354 F2d 988 Hoppe v. Commissioner of Internal Revenue

354 F.2d 988

Rudolf Lewis HOPPE and Ann Erna Hoppe, Petitioners,

No. 19759.

United States Court of Appeals Ninth Circuit.

December 30, 1965.

Rehearing Denied February 4, 1966.

Rudolf L. Hoppe, Ann Erna Hoppe, in pro. per.

Richard M. Roberts, Acting Asst. Atty. Gen., Meyer Rothwacks, Marco S. Sonnenschein, Attys., Dept. of Justice, Washington, D. C., for respondent.

Before BARNES, HAMLIN and MERRILL, Circuit Judges.

HAMLIN, Circuit Judge.

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Rudolf L. Hoppe and Ann E. Hoppe, petitioners herein, filed a joint income tax return for the year 1959 in which they claimed a deduction for a casualty loss in the amount of $5,752.00 by reason of their discovery in that year of dry rot damage to their home in Richmond, California. The deduction was disallowed by the Commissioner of Internal Revenue, respondent herein, who assessed a deficiency in tax against petitioners in the sum of $1,222.96. Petitioners timely filed a petition with the Tax Court for a redetermination of this deficiency under 26 U.S.C. § 6213. After a trial, the Tax Court rendered its decision in favor of the Commissioner1 and petitioners timely petitioned this court for a review of the decision of the Tax Court. We have jurisdiction under 26 U.S.C. § 7482.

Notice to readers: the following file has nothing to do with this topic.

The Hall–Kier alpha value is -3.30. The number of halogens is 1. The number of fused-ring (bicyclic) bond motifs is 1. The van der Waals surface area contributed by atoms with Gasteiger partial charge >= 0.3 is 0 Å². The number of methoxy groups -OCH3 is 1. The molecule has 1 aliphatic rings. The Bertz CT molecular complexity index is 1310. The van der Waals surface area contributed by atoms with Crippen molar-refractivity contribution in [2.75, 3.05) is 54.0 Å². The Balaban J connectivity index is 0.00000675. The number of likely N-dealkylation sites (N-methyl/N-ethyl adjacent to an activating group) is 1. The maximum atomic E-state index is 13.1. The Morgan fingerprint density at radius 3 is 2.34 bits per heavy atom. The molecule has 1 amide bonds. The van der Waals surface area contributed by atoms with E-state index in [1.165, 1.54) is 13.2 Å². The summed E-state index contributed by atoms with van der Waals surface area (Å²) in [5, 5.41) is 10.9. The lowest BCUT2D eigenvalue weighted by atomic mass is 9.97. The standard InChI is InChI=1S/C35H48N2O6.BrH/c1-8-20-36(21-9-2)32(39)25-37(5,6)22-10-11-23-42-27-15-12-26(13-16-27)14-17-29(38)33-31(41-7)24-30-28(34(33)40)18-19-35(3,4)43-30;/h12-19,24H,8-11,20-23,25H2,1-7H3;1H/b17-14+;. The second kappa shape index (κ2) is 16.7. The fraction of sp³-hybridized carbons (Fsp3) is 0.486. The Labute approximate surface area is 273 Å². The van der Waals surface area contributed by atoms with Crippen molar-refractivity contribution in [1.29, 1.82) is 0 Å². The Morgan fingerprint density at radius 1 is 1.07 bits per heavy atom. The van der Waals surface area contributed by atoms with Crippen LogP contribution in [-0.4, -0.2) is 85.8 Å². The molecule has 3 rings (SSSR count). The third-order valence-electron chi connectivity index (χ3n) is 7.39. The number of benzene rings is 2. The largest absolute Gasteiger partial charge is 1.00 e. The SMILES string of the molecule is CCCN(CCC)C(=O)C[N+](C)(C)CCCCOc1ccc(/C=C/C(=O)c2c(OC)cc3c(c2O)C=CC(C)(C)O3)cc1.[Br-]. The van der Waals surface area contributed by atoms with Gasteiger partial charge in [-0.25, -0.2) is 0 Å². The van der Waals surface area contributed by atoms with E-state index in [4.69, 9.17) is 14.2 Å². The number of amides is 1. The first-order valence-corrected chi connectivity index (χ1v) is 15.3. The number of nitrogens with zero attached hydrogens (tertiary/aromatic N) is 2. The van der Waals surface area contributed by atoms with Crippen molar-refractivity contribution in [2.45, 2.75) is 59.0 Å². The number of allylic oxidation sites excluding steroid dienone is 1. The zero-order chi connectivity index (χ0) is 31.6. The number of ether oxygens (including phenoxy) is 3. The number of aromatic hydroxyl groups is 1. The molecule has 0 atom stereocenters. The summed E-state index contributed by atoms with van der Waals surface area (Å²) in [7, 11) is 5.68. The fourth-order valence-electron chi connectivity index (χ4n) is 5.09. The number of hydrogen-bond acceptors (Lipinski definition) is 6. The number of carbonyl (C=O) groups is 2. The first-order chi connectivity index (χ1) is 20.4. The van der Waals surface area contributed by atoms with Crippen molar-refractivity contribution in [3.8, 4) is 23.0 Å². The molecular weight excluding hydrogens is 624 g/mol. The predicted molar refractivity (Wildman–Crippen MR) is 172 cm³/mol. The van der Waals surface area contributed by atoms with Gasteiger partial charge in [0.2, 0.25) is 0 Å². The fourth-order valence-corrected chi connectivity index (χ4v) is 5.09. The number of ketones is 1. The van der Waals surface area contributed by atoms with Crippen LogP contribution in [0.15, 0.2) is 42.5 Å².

The facts as found by the Tax Court show that in 1959 petitioners owned a frame stucco residence in Richmond, California. This building was constructed in 1948 and petitioners have occupied it since that time. In November, 1959, petitioners contracted to have certain structural changes made, including the replacement of certain windows and the closing of a door. As a part of this work petitioner Hoppe was to do work in removing a back porch. When petitioner commenced the work of dismantling the porch he found dry rot in the sheathing, and upon removing "the stucco all around the house * * * found dry rot fungus infestation under the roof ventilators, in the sheathing in all the walls, particularly within two to three feet of each side of the windows throughout the house down to the ground floor but not down into the basement area, and around the studs at each corner."